Radio is probably the key problem, right now. Check out Neil Strauss's
article for a real-world confirmation, but this has been growing since
the early 80s. A checklist of items:
- Ever since the 70s radio audience surveys, such as conducted
by Arbitron (the "Nielsens" of the radio business), provide crude data
regarding demographics and product use, along with a sampling of the size
of radio stations' listening audiences. These are "niche" mass-market
totals that provide rough averages of behavior, but not a lot of accurate
detail. They lead to:
- Radio marketing consultants, who help devise music-programming
"formats" that will attract a "typical" or "average" listener from a
demographic group with higher than average consumer spending. There is a
great deal of competition for the largest share of the consumer listening
audience, so that advertising can be sold at higher rates (closely tied
to these audience levels).
- The increasing conservatism of radio programmers in this
environment leads to a narrower and narrower choice for programming, and
thus for listeners to hear.
- But -- record companies still overwhelmingly use radio
promotion to market new records! Why? Because it's free, and it gets
out to a large audience. (Of course, the record companies spend tons of
money to support the radio stations playing their records. Large numbers
of field reps are coordinated across the country from central promotion
directors at label headquarters, to make sure that airplay is given the
greatest chance of occurring all at the same time, to make a dent in the
charts.) The audience gets a free sample, before deciding to spend money
on a purchase.
- So, what's the solution? Detach the record marketing process from
mass-market radio, and replace it with something with a wider range: the
net! When people can listen to samples of new music from the net, and can search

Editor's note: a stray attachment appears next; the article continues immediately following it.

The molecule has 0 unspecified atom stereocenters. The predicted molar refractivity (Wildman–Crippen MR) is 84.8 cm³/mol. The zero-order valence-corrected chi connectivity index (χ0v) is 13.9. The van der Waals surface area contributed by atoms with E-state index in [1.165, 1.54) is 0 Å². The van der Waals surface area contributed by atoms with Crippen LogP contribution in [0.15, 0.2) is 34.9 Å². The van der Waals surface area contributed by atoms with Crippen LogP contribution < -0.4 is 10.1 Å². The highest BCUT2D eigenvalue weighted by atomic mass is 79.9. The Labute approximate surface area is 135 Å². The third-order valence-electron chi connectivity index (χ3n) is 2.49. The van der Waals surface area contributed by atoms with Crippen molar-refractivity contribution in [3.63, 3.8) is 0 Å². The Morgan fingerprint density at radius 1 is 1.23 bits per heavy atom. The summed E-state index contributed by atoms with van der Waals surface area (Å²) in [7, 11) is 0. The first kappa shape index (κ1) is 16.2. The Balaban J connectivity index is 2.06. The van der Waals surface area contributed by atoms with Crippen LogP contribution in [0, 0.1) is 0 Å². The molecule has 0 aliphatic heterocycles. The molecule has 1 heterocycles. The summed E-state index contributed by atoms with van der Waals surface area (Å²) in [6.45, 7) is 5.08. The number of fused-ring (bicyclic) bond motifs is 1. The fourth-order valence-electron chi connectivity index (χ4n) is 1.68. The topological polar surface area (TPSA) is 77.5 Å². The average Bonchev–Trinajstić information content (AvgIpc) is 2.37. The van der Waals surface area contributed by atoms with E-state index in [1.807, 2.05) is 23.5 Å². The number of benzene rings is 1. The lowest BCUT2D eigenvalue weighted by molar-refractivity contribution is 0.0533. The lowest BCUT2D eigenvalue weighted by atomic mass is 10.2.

from a wide variety of artists, that could crack the addiction to radio.
Instead of putting lots of money behind radio promotion, record companies
could redirect those resources toward making samples available at the same
place people can purchase them, like a record store kiosk, except that
the kiosk has maybe a few hundred titles while the net sites can store
practically as many as they feel like -- tens or even hundreds of thousands
already for places like CD Now! and others.
- There's still a problem: with huge numbers of titles available
(consider this: each month close to a thousand new titles or re-releases
are issued in the commercial market), finding the new
material that you want (as a consumer) is difficult. It still relies on
name recognition, to a large extent. Record companies make money on high-volume
sales of a single title, and that leads to a cult of celebrity for successful
musical acts -- success is tantamount to widespread mass-media recognition.
- But, if the net can make sales of smaller-volumes of a title more
profitable at smaller margins (instead of reproducing the
promtional effort over hundreds of radio stations, you set it up once in a central
location, and even multiple entry points are represented simply by extra
in-links), perhaps we might see the rise of more lesser-known
"middle-class" musicians, who can make their music with more artistic
freedom, but still make enough of an income to pay their rent, and send
their kids to school, and basically live a comfortable existence without
having to be rich and famous. Those artists who are in it mostly for the
fame, they can take care of themselves.
-- Dan Krimm, 3/96